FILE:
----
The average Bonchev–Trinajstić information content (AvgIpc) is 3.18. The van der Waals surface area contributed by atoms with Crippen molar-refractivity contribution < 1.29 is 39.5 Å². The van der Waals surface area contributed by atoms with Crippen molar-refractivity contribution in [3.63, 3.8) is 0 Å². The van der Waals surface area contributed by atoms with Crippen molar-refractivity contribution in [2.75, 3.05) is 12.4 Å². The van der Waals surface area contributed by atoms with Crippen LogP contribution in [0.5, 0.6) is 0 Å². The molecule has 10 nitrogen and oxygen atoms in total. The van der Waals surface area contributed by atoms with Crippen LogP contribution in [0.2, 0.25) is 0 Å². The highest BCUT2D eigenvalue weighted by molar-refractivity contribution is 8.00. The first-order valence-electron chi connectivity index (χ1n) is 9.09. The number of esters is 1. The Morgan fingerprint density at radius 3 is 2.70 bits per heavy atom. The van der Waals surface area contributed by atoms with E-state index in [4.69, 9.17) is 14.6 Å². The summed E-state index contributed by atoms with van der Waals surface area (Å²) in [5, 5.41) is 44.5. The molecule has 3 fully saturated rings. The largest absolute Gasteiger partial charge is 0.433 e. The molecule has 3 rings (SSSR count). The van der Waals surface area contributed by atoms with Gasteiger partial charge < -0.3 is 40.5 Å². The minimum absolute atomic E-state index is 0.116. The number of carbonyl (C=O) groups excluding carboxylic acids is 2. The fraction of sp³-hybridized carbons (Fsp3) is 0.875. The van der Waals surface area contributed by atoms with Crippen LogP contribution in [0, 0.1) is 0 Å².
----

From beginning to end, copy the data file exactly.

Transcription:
The average Bonchev–Trinajstić information content (AvgIpc) is 3.18. The van der Waals surface area contributed by atoms with Crippen molar-refractivity contribution < 1.29 is 39.5 Å². The van der Waals surface area contributed by atoms with Crippen molar-refractivity contribution in [3.63, 3.8) is 0 Å². The van der Waals surface area contributed by atoms with Crippen molar-refractivity contribution in [2.75, 3.05) is 12.4 Å². The van der Waals surface area contributed by atoms with Crippen LogP contribution in [0.5, 0.6) is 0 Å². The molecule has 10 nitrogen and oxygen atoms in total. The van der Waals surface area contributed by atoms with Crippen LogP contribution in [0.2, 0.25) is 0 Å². The highest BCUT2D eigenvalue weighted by molar-refractivity contribution is 8.00. The first-order valence-electron chi connectivity index (χ1n) is 9.09. The number of esters is 1. The Morgan fingerprint density at radius 3 is 2.70 bits per heavy atom. The van der Waals surface area contributed by atoms with E-state index in [4.69, 9.17) is 14.6 Å². The summed E-state index contributed by atoms with van der Waals surface area (Å²) in [5, 5.41) is 44.5. The molecule has 3 fully saturated rings. The largest absolute Gasteiger partial charge is 0.433 e. The molecule has 3 rings (SSSR count). The van der Waals surface area contributed by atoms with Gasteiger partial charge < -0.3 is 40.5 Å². The minimum absolute atomic E-state index is 0.116. The number of carbonyl (C=O) groups excluding carboxylic acids is 2. The fraction of sp³-hybridized carbons (Fsp3) is 0.875. The van der Waals surface area contributed by atoms with Crippen LogP contribution in [0, 0.1) is 0 Å².